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An open letter to our Member of Parliament, Mr. Will Amos

Mr. Amos: As a parish priest in your riding (Chapeau/St. Joseph's/Sheenboro) I am puzzled and offended by the Prime Minister's recent statement that he would be asking Pope Francis to apologize for the Catholic Church's involvement in the residential schools. Perhaps he is unaware that Pope Benedict XVI issued a formal apology in 2009? Or could it be that he does know this but just couldn't pass up an opportunity to cast the Catholic Church in as poor a light as possible? That is one of the trumpeted 'Quebec values' the preached about during the election, isn't it? The denigration of the Catholic Church and all institutions of faith? Right up there with the killing infants in the womb and old people in the beds? Fear not though sir. I will do my utmost to ensure that as many people as possible in our area are made aware of the fact that either our Prime Minister's staff lacks the competence to appreciate that they are asking for something they have already received, or they are more concerned with insulting the Church to which we all belong and practice in.

In case you doubt that the Pope actually did apologize in 2009, I am including a link at the bottom of this message to a CTV news story of the event.

Fr. Tim Moyle, p.p.



  1. Pope Benedict expressed "sorrow", "sympathy" and "prayerful solidarity" but there has been no apology.

    1. Michael: You are playing with semantics. Read this from the article I linked to and then tell me you don't believe that the Pope didn't intend (and indeed offered) an apology from the entire Roman Catholic Church for their involvement in the residential schools program:

      Archbishop Gerard Pettipas of the Canadian Conference of Catholic Bishops, who attended Wednesday's meeting, says it was an important moment.
      Until today, the Church as a whole had never apologized for the abuse that aboriginal students suffered at the hands of Catholic missionary congregations.
      "What we've been trying to do is to bring about healing and reconciliation between the Church, the government of Canada and our First Nations people," he told Canada AM shortly after the meeting.
      "There was a feeling that despite the apologies that were offered by the oblates and some bishops, that the Catholic Church as a whole has not recognized the part that we played.
      "As a gesture of reconciliation... it was important to hear from the one person who does speak for the Catholic Church around the world, to hear him say 'I am sorry. I feel for what you people have suffered. We hope that we can turn the page and move toward a better future together.'"

      Fr. Tim

    2. It's not just semantics, it's substance. One of the Catholic Church's strengths is its teaching of confession. The act of contrition starts out, if memory serves me right, "I am heartily sorry for ..." It doesn't start out "I have sympathy for those I offended.."

      The word apology or sorry was never used. If you can find a text of the statement I will stand corrected. Perhaps Justin Trudeau should let it pass as even the CCCB said there is a technical organizational reason why an apology is not forthcoming ( ) but the government of Canada has apologized and the other four churches involved has apologized (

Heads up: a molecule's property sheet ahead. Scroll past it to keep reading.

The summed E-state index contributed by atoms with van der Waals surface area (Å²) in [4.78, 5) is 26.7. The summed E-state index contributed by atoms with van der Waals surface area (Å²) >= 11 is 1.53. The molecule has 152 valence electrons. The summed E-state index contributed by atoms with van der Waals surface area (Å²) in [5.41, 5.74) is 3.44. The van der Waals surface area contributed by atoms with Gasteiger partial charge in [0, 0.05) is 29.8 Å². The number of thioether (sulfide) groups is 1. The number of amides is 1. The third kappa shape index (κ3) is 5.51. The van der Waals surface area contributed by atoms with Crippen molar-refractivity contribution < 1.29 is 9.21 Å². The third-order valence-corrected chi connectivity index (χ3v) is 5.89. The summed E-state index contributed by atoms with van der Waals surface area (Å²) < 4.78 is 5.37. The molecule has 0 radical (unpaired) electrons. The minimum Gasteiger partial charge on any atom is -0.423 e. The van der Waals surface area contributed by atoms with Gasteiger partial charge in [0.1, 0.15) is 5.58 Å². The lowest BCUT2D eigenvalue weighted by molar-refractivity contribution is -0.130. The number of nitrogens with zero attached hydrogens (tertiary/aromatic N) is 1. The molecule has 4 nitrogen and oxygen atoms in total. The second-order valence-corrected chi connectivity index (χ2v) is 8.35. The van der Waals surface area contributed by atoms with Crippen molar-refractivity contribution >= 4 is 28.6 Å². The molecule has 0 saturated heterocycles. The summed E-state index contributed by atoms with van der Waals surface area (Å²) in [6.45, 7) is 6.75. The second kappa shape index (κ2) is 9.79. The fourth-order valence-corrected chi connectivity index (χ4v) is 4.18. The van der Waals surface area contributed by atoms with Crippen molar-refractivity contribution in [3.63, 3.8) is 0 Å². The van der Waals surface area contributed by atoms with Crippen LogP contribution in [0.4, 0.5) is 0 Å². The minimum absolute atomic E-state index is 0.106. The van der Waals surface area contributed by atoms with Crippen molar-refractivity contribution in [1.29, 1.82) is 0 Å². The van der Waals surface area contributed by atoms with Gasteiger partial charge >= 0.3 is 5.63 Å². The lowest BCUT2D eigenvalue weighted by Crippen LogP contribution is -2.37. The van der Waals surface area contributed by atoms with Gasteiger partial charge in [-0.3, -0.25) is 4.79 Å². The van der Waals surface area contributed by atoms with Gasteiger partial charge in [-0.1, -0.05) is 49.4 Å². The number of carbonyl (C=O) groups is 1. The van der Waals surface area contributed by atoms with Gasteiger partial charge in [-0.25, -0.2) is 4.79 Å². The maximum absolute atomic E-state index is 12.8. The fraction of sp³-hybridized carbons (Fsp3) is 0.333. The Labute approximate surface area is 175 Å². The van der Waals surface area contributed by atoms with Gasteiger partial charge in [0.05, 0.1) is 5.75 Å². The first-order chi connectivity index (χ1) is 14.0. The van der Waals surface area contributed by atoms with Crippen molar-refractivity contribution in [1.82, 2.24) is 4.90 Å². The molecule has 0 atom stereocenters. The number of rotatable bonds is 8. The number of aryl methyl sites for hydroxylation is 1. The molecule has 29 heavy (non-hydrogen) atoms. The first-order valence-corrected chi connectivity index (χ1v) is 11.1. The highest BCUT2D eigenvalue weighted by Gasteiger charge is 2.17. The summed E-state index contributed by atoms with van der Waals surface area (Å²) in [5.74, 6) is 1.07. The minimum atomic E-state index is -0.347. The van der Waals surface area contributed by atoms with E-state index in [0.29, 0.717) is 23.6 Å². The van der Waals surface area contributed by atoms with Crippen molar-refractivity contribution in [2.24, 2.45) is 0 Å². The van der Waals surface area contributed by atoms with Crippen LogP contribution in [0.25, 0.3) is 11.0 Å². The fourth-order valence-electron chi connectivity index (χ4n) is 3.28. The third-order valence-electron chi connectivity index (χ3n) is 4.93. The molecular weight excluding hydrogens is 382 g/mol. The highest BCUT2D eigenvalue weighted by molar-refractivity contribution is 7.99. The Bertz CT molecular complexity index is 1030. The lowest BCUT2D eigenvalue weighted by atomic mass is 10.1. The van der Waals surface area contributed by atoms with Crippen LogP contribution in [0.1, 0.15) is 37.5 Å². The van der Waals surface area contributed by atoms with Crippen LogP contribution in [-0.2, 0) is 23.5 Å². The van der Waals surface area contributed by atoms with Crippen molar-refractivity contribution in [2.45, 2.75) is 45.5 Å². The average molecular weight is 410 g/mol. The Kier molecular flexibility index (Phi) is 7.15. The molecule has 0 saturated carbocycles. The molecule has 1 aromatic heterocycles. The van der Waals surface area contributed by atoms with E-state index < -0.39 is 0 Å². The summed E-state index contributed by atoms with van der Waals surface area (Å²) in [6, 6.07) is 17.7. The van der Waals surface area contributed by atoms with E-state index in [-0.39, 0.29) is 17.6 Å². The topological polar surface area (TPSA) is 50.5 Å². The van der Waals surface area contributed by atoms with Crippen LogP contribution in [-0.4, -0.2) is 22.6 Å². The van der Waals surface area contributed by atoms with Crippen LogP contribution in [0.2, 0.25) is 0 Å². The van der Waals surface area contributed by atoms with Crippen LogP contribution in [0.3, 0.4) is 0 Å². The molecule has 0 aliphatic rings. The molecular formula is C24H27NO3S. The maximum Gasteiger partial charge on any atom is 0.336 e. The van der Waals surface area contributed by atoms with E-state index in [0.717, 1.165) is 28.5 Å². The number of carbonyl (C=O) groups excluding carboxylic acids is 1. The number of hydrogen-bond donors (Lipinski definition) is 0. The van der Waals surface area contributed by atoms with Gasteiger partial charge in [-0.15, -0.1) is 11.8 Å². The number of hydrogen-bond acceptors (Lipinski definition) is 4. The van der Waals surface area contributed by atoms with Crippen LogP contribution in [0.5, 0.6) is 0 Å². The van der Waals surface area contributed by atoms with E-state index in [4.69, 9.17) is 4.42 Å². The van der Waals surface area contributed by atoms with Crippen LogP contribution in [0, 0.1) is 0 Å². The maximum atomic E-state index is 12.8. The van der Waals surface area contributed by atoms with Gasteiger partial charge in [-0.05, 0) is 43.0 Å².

3. Michael: Evidently it came in a private meeting in the Vatican with leaders of the aboriginal community, including the then Chief of the AFN, Phil Fontaine who subsequently said: ""The fact that the word 'apology' was not used does not diminish this moment in any way," he said. "This experience gives me great comfort." Fontaine added it was important to note the delegation came to the Vatican at the invitation of Benedict himself. "We never thought for a moment we would be here to be received by the Holy Father to talk about an experience that has caused so much pain and suffering with so many," he said.

      So it seems as if the 'apology' was sufficient for the leaders of Canada's aboriginal communities when it was offered. How come it's insufficient now in the eyes of our Prime Minister?

      Fr. Tim

    4. A little more from Mr. Fontaine: Following the meeting, Fontaine, who is also a residential school survivor, called the Pope's words a "very significant statement." While he said it did not amount to an official apology, Fontaine told CBC News he hoped the expression of regret would "close the book" on the issue of apologies for residential school survivors."

    5. I read that. I think Mr. Trudeau should probably take his cue from Mr. Fontaine and let it be. But if the other churches and the government of Canada can do it, it might be a wise move. If this pope visits Canada he might issue one.

  2. Replies
    1. Hello Diane. This is Rationalist1 from the NP saying hello and wishing you the best of the season.

    2. Michael: I didn't know you were Rationalist!! Thank you very much for continuing to comment here on my blog. I thought you were someone else so I haven't been engaging you in discussing your comments. I will mend my ways in the new year!

      Merry Christmas to you and yours!!

      Fr. Tim

    3. I am heartily sorry. I thought you did. I was sure I decloaked on your site some time ago.

      Not a problem. Merry Christmas to you as well.


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